20 Jan Non-Surgical Management of Spinal Stenosis
Spinal stenosis is a neurological condition associated with a narrowing of the spinal canal where the spinal cord runs through. This causes pressure on the spinal cord and the affected individual will present with various neurological signs and symptoms depending on where the narrowing occurs in the spine. The most common area for stenosis to occur is in the lumbar (lower back) region of the back but it can also affect the cervical spine (neck area).
Signs and symptoms of spinal stenosis in the neck include:
- Weakness in an arm, hand, leg, or foot.
- Numbness or a tingling sensation in the mentioned areas.
- Neck pain.
- Problems with balance and walking.
- Loss of bowel or bladder control in severe cases.
The clinical picture in those with stenosis in the lower back may include:
- Weakness in a leg or foot.
- Tingling or numbness is a leg or foot.
- Back pain.
- Cramping or pain in one or both legs when standing for long periods of time or when walking. This usually gets better when bending forward or sitting as the vertebral spaces open.
The causes of spinal stenosis may include:
- Bone spurs forming in the spinal canal due to wear-and-tear damage as a result of chronic inflammatory processes (osteoarthritis).
- Herniation of the gel-like material from inside vertebral discs may press on the spinal cord or the nerve roots.
- Thickening of the ligaments holding the spinal bones in place can bulge into the spinal canal and press on the cord.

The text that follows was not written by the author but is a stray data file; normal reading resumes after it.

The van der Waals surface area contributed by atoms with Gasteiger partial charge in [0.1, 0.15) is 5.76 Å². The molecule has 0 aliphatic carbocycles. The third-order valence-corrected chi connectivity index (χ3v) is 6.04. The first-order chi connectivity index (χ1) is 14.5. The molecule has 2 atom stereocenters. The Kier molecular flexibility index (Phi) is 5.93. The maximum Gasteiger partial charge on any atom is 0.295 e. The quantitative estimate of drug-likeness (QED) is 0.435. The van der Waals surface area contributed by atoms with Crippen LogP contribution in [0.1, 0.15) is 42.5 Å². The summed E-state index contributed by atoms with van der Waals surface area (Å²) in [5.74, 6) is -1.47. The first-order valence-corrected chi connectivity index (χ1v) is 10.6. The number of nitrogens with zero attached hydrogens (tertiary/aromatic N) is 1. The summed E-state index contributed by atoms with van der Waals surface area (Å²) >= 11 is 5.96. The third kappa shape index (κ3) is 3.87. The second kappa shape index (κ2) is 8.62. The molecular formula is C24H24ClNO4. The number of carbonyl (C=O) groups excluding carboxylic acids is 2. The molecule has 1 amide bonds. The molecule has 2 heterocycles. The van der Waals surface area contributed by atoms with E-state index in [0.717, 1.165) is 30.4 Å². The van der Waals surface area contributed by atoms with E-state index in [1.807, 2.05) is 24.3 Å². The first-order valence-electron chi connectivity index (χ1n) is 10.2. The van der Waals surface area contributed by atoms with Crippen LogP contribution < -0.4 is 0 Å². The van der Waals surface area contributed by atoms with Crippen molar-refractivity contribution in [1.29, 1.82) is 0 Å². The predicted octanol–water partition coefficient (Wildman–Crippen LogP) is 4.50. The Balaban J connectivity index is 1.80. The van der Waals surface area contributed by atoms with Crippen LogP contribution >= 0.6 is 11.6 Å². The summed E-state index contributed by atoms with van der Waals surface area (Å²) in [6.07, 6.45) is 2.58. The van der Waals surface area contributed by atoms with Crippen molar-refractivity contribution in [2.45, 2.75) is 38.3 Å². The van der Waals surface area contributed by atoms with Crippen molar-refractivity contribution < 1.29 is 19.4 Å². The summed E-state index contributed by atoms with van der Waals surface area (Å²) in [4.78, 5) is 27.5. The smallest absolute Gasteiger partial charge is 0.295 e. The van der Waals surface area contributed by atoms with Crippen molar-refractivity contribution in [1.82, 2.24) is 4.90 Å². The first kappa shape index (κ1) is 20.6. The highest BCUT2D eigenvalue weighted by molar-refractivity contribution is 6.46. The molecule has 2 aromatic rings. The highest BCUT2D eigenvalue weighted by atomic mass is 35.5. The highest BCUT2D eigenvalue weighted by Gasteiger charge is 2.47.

- Fractures caused by trauma may result in fragments of bone that may penetrate and damage the spinal cord.
- Post-surgical swelling of nearby tissues may cause cord compression.
- Tumors forming inside the spinal cord can cause compression of the cord but these are uncommon occurrences.
The therapy used to manage the spinal stenosis in affected individuals will depend on the cause of the problem, the location of the pathology, and the severity of the signs and symptoms experienced.
In less severe cases of spinal cord stenosis, the management of the problem will include the following therapies:
Lifestyle changes and home remedies
- Maintaining a healthy weight by becoming physically active and incorporating dietary changes.
- Improving stability and gait by making use of assistive walking devices such as a walker or a cane.
- Applying cold compresses or ice packs to affected areas to help reduce any swelling. Warm compresses will also help to improve the blood flow around the pathological area and this can also help reduce symptoms.
- Pain relieving medications such as acetaminophen and anti-inflammatories.
- Narcotics such as codeine and morphine.
- Antidepressants such as duloxetine and amitriptyline.
- Anticonvulsants such as pregabalin and gabapentin.
- To help improve the strength of the muscles that surround the area of stenosis.
- Improves stability and flexibility of the spine.
- Improves balance.
- Nerve roots may become swollen and irritated where the compression occurs. Steroids and local anesthetic agents can be injected into the space around the nerve entrapment (medial branch block) or into the facet joints if they are inflamed (facet joint injection).
- These are relatively safe and effective forms of therapy that help to reduce symptoms for weeks and even months.